Therefore handling the salary part of a job application is probably the main thing a candidate needs real guidance on. We have seen many instances where a candidate has not known the correct approach to take and in essence ruled themselves out of a job or even an interview. Often it won’t be until they have spoken to us that we can advise them that this is the reason company “X” didn’t come back to them. By then it is often too late.

This guide aims to give you some pointers to help you determine the best approach to take.

  • Be honest! The first and most critical thing to do is to be honest about your current salary level when asked. This may sound obvious but there are candidates who try to inflate their current level in order to achieve a higher potential offer. Many companies now ask for salary proof before they offer a candidate a position and we have seen instances where people have been tripped up at this stage in the process and not received an offer because they have not been totally open. If you feel undervalued in your current position that is fine – it is probably one of the reasons you are looking to move and hopefully get an uplift in doing so. But please do not attempt to hide the reality as it does come back to bite people in end!
  • Break things down – give detail. This is as important as being honest. You MUST break down your income into it’s different components. These are usually made up of a basic salary (before or after tax – you must state how you are paid currently), any guaranteed bonuses, any discretionary bonuses (see below), any housing or other allowances and any other monetary items that you receive as part of your contract. All of these things must be provable and do be prepared to provide companies with proof of these figures. We have lost count of the amount of times someone has said to us something like “I earn around “X” per year”. This amount needs to be exact and broken down as described above.
  • Don’t base your expectations on the wrong advice. Candidates will often come to us having benchmarked their current and therefore expected salary having come to a conclusion usually based on two sources:
    • What friends are getting elsewhere. Whilst it is tempting to compare yourself to your friends we find that people who base their expectations on this advice alone are usually those who have the most unrealistic expectations. Why? Most of the advice people get comes from friends who are in totally different roles making direct comparisons impossible. But because they are friends, their advice is often taken as reliable. Ultimately what a friend is earning, in a totally different situation, is irrelevant to what you can expect. Friends will also try to help you by suggesting you get as much as possible saying you should ask for “X” or “Y” – whilst they mean well, this advice is not the professional advice most people should be getting and in general should be avoided.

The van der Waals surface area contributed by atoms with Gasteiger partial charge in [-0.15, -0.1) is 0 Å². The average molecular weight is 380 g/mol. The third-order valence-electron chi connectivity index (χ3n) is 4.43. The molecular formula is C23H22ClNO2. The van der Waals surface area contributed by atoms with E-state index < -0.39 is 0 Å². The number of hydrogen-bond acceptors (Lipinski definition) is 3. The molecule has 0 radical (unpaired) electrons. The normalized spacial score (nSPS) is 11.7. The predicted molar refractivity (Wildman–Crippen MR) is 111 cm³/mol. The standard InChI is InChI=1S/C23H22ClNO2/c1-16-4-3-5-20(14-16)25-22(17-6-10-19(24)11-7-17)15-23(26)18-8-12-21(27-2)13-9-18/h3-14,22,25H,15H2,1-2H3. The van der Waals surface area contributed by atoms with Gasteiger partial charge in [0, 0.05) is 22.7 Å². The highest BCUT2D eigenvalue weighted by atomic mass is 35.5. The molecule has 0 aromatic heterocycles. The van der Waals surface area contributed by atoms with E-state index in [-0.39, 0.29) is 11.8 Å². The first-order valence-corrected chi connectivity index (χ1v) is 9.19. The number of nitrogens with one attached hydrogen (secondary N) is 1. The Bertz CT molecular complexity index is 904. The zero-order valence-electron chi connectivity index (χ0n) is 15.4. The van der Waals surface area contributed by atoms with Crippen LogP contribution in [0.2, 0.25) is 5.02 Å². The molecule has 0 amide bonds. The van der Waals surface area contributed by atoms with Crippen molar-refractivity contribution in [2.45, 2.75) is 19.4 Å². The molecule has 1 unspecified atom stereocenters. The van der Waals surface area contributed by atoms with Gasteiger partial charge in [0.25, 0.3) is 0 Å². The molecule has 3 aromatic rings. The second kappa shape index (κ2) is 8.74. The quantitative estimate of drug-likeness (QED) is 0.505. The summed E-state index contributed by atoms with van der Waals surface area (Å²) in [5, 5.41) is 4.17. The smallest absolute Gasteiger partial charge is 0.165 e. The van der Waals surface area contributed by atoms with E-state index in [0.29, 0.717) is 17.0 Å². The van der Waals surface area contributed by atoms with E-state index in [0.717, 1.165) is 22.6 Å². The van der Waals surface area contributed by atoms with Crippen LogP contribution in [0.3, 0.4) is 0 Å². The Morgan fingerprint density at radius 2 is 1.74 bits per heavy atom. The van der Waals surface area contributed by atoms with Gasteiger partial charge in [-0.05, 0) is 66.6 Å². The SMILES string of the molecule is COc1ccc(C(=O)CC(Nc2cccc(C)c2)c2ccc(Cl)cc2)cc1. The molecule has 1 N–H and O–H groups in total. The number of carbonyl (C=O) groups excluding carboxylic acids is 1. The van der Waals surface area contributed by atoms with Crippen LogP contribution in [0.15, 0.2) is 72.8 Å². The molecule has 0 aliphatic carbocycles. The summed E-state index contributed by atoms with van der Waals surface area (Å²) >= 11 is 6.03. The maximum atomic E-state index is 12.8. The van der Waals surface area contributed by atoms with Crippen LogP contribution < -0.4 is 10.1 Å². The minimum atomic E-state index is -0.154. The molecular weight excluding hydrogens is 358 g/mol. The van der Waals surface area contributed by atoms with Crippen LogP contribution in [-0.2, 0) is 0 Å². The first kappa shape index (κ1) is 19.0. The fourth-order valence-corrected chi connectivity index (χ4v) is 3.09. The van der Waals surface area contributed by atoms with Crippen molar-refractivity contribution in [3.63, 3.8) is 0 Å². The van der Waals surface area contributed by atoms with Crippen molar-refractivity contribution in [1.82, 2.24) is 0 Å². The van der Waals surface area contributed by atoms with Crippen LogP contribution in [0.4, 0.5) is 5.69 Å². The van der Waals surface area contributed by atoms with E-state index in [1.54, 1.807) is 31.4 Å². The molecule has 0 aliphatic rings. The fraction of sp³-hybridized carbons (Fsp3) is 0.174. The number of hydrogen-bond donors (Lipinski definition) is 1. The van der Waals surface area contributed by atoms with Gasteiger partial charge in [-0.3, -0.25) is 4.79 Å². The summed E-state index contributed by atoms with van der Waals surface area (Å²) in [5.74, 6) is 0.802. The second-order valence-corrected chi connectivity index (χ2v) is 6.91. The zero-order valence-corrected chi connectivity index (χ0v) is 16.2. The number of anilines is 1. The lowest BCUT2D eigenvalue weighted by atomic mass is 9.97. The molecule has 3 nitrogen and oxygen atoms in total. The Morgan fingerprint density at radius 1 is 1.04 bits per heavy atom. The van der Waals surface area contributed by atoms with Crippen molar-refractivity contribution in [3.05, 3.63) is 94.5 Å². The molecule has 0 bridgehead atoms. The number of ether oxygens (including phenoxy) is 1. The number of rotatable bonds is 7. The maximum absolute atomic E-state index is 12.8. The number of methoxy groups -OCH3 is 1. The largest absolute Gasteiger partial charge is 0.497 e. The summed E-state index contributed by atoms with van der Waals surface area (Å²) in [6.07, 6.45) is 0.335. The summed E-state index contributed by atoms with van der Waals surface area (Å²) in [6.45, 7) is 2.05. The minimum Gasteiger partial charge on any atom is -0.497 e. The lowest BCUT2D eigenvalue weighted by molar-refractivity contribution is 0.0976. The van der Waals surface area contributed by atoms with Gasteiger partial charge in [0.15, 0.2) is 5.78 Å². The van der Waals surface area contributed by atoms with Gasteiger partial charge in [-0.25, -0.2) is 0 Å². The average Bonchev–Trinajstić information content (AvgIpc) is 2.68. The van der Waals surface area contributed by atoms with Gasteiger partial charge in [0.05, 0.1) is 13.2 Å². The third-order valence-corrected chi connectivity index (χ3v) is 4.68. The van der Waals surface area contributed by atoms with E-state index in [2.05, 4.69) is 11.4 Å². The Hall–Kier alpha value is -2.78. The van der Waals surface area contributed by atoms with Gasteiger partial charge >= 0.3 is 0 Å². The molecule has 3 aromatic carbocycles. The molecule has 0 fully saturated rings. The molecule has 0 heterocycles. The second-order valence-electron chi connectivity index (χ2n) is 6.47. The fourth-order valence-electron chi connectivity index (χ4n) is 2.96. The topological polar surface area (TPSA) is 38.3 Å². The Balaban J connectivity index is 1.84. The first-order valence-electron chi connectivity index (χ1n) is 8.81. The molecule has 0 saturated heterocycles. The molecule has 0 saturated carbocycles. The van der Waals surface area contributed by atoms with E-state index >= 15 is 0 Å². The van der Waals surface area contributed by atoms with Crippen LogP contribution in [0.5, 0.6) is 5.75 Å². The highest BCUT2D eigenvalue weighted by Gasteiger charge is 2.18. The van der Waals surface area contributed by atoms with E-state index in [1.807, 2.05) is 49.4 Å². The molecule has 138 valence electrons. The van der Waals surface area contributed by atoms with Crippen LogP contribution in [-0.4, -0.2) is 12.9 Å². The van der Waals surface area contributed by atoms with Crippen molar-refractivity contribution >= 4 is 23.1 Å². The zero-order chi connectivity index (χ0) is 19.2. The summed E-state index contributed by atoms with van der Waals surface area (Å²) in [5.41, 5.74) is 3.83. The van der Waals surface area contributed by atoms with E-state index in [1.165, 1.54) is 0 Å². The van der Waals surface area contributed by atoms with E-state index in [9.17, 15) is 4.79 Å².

• Online salary guides. It is perfectly natural to not know what you should be asking for as a salary. The first thing many people do is to search online to get an idea. This invariably leads people to salary guides – the vast majority of these are put together by recruiters. I will let you into a secret here. Most of these guides (not all) are put together by a junior consultant in the office who is asked to throw some rough numbers together for a print deadline. How do I know? I was once that junior consultant…the figures therefore are rough estimates and in the real world don’t actually mean anything. They don’t take into account many factors such as location or market conditions. All we have seen them do is add to the confusion surrounding expected salary.

We will finish this article in our post next Friday with Part 2 and our final bits of advice. 


Opinion Poll: March 2013

Tied in with last month’s poll, this time of year is the time most people have just received or are expecting to receive their bonuses. What did you get? What are you expecting to get? Tell us by voting (anonymously of course!) below. We will discuss the results at the end of this month.